Of course, Iran is developing other facilities—an enrichment plant in Isfahan, and a deuterium production plant in Natanz have been opened. These plants are entirely legal under the Nuclear Nonproliferation Treaty, and they are entirely consistent with power generation. Much has been made in the last week of the fact that Iran has placed two cascades of 164 centrifuges on line which now have produced enriched uranium at a lower grade than is even needed for power generation (5%). Production capacity would require 50,000 centrifuges and enrichment to a level of 90%. All intelligence experts agree that Iran is years away from coming even close to producing enough weapons grade uranium to produce even a single bomb. The German intelligence office last week estimated that if it worked non-stop on this level of enrichment, it might have enough weapons grade uranium by 2015. U.S. Intelligence Director John Negroponte agrees with this assessment. Mohammad el Baradei of the IAEA last week once again reiterated that he was “unconvinced” that Iran had any weapons program.
The deuterium plant has resulted in some interesting press. The U.S. press regularly reported that the plant has the capacity to produce weapons grade fuel. Of course this is absurd. The plant produces heavy water, which would then be used in a heavy water reactor, designed to be completed in 2009 or 2010. The spent fuel from the reactor would then have to be processed to extract any weapons-grade fuel, and another plant to build any weapons. The idea that this operation could go undetected by international inspection teams is absurd.
The furor in Washington over possible nuclear weapons development in Iran is fueled in part because Bush administration officials claim that Iran doesn't need to generate nuclear power. They assert that Iran's nuclear energy program is unnecessary given its oil reserves. Therefore, officials say, its nuclear plants must exist for weapons production.
In fact, for Iran, generating nuclear power makes sense. Moreover, the plans to do this were started decades ago, and with American approval.
Ex-CIA director James Woolsey, in an interview on the PBS program Frontline on Feb. 23, 2003 claimed "there is no underlying (reason) for one of the greatest oil producers in the world to need to get into the nuclear (energy) business."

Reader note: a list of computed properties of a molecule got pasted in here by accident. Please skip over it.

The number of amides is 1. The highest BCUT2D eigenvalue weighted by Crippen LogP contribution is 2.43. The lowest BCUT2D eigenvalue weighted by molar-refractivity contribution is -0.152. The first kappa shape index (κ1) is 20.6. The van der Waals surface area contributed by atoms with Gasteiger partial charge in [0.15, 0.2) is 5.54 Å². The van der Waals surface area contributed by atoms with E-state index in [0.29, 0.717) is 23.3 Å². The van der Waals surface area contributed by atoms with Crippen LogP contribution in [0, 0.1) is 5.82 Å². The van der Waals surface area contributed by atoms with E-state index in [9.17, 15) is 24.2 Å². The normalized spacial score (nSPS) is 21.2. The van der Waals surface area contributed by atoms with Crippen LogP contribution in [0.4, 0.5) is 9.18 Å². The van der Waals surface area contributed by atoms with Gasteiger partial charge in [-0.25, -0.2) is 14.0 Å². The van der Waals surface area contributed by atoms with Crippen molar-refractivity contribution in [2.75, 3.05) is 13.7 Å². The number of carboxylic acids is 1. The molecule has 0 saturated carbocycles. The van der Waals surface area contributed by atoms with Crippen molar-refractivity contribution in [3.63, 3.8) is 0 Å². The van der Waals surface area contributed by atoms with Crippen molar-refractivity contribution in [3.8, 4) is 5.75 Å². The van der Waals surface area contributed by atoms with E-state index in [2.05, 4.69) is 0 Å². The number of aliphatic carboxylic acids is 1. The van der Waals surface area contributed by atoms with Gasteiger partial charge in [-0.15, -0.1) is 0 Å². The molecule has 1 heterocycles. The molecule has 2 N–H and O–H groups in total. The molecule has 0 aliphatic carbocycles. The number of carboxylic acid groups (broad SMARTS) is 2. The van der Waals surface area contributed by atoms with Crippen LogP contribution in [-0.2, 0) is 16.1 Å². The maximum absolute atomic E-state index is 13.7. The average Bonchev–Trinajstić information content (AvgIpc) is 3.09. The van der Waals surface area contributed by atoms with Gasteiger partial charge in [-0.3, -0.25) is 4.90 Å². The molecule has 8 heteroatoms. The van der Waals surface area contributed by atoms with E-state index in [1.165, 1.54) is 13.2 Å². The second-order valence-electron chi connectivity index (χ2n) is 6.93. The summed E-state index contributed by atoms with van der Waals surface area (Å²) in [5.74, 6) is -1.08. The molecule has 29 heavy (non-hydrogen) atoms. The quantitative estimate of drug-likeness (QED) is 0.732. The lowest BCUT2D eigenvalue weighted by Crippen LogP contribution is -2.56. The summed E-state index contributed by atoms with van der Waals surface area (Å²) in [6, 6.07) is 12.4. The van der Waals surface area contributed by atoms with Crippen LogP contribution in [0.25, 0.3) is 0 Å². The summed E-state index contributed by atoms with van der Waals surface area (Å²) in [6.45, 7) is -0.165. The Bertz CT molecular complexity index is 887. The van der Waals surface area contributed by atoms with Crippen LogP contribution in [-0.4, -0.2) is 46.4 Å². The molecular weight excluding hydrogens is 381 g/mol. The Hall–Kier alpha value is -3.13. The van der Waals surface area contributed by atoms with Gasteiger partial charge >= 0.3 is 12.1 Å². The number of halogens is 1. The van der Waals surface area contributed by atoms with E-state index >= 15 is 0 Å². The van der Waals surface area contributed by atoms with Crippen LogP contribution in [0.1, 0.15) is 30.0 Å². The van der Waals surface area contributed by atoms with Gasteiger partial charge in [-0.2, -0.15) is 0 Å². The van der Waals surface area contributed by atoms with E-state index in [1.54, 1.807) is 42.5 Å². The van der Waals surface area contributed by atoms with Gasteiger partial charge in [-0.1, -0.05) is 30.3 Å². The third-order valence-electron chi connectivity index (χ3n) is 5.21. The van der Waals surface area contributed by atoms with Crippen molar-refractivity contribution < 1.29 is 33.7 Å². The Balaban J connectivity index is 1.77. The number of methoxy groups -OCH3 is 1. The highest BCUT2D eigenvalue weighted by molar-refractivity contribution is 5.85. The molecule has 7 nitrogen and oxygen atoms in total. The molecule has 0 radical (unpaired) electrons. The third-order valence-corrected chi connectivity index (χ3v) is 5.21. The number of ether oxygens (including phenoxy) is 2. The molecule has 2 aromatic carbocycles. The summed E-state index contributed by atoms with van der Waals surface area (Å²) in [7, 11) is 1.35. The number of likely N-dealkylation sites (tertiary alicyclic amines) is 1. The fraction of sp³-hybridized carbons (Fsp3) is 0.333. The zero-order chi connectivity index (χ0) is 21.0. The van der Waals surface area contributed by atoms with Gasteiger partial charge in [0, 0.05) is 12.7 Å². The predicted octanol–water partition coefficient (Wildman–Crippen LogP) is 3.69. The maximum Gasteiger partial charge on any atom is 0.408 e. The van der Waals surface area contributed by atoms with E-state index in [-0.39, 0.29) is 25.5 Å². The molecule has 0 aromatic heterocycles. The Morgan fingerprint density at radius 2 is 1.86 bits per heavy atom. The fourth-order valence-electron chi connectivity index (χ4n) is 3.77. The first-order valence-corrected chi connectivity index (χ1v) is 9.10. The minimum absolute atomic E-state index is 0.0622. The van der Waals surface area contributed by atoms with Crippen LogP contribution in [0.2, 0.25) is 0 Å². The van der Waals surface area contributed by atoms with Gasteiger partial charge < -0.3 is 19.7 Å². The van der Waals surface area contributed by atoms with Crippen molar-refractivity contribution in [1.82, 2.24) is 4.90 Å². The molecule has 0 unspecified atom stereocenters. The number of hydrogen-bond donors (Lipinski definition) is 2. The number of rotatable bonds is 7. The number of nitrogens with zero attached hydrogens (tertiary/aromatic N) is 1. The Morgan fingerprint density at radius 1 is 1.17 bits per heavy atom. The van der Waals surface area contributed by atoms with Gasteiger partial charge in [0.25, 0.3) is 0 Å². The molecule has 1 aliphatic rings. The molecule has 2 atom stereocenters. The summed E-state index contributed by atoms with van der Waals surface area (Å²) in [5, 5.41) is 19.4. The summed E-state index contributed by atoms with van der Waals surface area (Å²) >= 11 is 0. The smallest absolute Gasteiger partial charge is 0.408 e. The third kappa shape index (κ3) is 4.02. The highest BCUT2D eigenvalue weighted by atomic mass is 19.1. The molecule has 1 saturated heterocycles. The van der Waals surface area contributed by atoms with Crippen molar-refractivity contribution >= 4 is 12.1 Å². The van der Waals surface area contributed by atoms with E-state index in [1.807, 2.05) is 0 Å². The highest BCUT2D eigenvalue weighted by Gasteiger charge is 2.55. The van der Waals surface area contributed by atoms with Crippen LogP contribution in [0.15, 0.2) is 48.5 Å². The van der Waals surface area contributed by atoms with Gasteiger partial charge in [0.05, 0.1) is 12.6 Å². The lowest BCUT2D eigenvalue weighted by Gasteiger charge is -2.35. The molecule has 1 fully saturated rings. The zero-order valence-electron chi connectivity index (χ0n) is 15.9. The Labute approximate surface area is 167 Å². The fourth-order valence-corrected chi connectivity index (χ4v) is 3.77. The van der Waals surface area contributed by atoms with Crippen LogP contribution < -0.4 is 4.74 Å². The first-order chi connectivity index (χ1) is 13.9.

At first glance, such logic seems sound. Countries with vast oil reserves also have large reserves of natural gas sitting on top of those reserves. Some years ago, the natural gas was regularly burned off to get at the oil beneath. However, technological advances today make it feasible to use this gas for power generation.
Even so, nuclear power still makes sense in a country with vast amounts of natural gas, particularly given the unusual circumstances in the Iranian hydrocarbons industry. There are needs for gas in Iran that command much higher priorities than the construction of gas power plants.
First, gas is vitally needed for reinjection into existing oil reservoirs (repressurizing). This is indispensable for maintaining oil output levels, as well as for increasing overall, long-term recovery of oil.
Second, natural gas is needed for growing domestic use, such as in cooking fuel and domestic heating (Iranians typically use kerosene for both), where it can free up oil for more profitable export. New uses such as powering bus and taxi fleets in Iran's smoggy urban areas are also essential for development.
Third, natural gas exports -- via pipelines to Turkey or in liquefied form to the subcontinent -- set an attractive minimum value for any available natural gas. With adequate nuclear power generation, Iran can profit more from selling its gas than using it to generate power.
Fourth, the economics of gas production in Iran are almost backwards, certainly counter-intuitive. Much of Iran's gas is "rich" -- it contains by-products, such as liquid-petrolem gas (LPG, better known as propane), which are more valuable than the natural gas they are derived from. Iran can profit by selling these derivatives, but not if it burns the natural gas to generate power. Furthermore, Iran adheres to OPEC production quotas, which combine oil and natural gas production. Therefore Iran cannot simply increase natural gas for export to make up for what it burns at home.
Overall, therefore, it can reasonably be argued that natural gas in Iran has economic uses that are superior to power generation, in spite of Iran's much-touted large reserves. The economic rationale is therefore plausible -- the costs of gas versus nuclear power generation are sufficiently close that the choice is a standoff, especially given the reported bargain price for the Russian reactor.
The great irony in America's accusations is that Iran's nuclear program was first developed on the advice of American specialists, who urged the government of the Shah to begin producing nuclear power in order to save oil reserves for more lucrative purposes than fuel. The prospect of an industrial base built on petrochemicals and pharmaceuticals never materialized, but the nuclear power program continued unabated.
Now, to have American officials express alarm over the exact same program is illogical at best and utterly disingenuous at worst. Much of the criticism of Iran's nuclear program comes from the same people who insisted that Iraq had an active nuclear weapons development program before the American invasion of that nation on March 19. That fact alone should raise severe skepticism throughout the world.
The potential impasse in the Iranian nuclear program could have been forestalled long ago, but the United States has regularly rejected all attempts on the part of Iran to negotiate this matter. The Bush administration should be called to explain why it seems to be driving the Iranian nuclear matter to crisis level.